UAE biggest climber on passport index as Covid-19 grounds mobility

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The passport now has a visa-free score of 171.

Global travel is almost at a standstill and only a few countries are still allowing flight operations because of the Covid-19 coronavirus pandemic.

According to the latest rankings released by the Henley Passport Index, based on exclusive data from the International Air Transport Association (IATA), the Japanese passport continues to be on top. However, it is the UAE passport that has caught everyone’s attention. The Emirati passport has been the biggest climber on the index, soaring a remarkable 47 places over the past decade to sit in 18th position.

However, the current restrictions mean that most non-essential travel is curtailed for citizens of almost every country.

Managing Partner for Henley & Partners Dubai office, Philippe Amarante, says: “With 3.5 billion people, nearly half the global population, presently living in voluntary or mandatory confinement, the latest results from the index raise challenging questions about what travel freedom and global mobility really mean, both currently and in a deeply uncertain post-pandemic future.”

Dr. Christian H. Kaelin, Chairman of Henley & Partners and the inventor of the passport index concept, points out that in an unprecedented global health emergency such as this, relative passport strength becomes temporarily meaningless. “A Swiss citizen can, in theory, travel to 185 destinations around the world without needing a visa in advance, but the last few weeks have made it apparent that travel freedom is contingent on factors that occasionally can be utterly beyond our control. This is, of course, something that citizens of countries with weak passports in the lower ranks of the index are all too familiar with.”

“As public health concerns and security rightfully take precedence over all else now, even within the otherwise borderless EU, this is an opportunity to reflect on what freedom of movement and citizenship essentially mean for those of us who have perhaps taken them for granted in the past,” he added.

Highlights from the latest rankings:

> The UAE has seen the biggest increase in travel freedom over the past 10 years. In 2010, the country was ranked 65th worldwide, with a visa-free/visa-on-arrival score of 64. It is now ranked 18th, with a score of 171, which means the country has added a remarkable 107 visa-free travel destinations over that period.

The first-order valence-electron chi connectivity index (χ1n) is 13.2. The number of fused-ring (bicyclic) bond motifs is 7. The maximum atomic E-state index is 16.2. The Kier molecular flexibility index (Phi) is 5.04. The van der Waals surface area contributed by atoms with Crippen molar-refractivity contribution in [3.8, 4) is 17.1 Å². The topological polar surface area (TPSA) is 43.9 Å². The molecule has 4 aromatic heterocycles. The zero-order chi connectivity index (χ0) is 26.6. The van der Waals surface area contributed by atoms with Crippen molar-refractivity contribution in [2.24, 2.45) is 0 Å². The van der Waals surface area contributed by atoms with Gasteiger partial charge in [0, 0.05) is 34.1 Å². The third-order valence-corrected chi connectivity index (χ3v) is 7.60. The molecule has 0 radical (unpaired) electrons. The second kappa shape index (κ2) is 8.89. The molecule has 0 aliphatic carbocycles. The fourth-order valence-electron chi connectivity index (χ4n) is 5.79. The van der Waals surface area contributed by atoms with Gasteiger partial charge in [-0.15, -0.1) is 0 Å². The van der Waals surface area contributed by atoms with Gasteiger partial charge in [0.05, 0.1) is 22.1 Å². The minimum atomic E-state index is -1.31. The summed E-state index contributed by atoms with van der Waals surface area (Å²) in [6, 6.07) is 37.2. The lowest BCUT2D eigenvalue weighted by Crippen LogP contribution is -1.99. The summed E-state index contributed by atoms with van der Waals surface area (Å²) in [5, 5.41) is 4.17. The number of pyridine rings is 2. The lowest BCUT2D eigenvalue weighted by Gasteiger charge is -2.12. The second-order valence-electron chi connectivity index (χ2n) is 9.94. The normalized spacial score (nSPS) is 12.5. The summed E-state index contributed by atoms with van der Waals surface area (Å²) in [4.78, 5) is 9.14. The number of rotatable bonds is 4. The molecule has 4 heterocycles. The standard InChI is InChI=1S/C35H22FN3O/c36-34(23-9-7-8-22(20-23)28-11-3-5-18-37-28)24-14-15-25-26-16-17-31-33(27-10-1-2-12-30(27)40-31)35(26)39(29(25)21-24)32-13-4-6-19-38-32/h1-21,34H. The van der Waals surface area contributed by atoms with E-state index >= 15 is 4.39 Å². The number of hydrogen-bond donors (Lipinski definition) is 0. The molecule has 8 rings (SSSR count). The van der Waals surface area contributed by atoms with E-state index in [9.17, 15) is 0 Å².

> Japan retains its top spot on the Henley Passport Index, with a visa-free/visa-on-arrival score of 191. Over the past decade, its travel freedom score has increased by 31 points: in 2010, the country was ranked 6th worldwide, with a visa-free/visa-on-arrival score of 160.

> Singapore continues to hold on to the 2nd place, with a visa-free/visa-on-arrival score of 190. Over the past decade, Singapore’s travel freedom score has increased by 35 points: in 2010, the country was ranked 11th worldwide, with a visa-free/visa-on-arrival score of 155.

> Germany remains in 3rd place, with access to 189 destinations compared to the 161 destinations its passport holders were able to access a decade ago. It shares 3rd position with South Korea, which has increased its travel freedom score by 38 points: in 2010, South Korea was ranked 13th worldwide, with a visa-free/visa-on-arrival score of 151.

> The UK is currently ranked 7th on the index, with a visa-free/visa-on-arrival score of 185. Over the past decade, the UK’s travel freedom score has increased by 19 points: in 2010, the country was ranked 1st worldwide, with a visa-free/visa-on-arrival score of 166.

> The US is also currently ranked 7th on the index, with a score of 185. Over the past decade, the US’s travel freedom score has increased by 26 points: in 2010, the country was ranked 7th worldwide, with a visa-free/visa-on-arrival score of 159.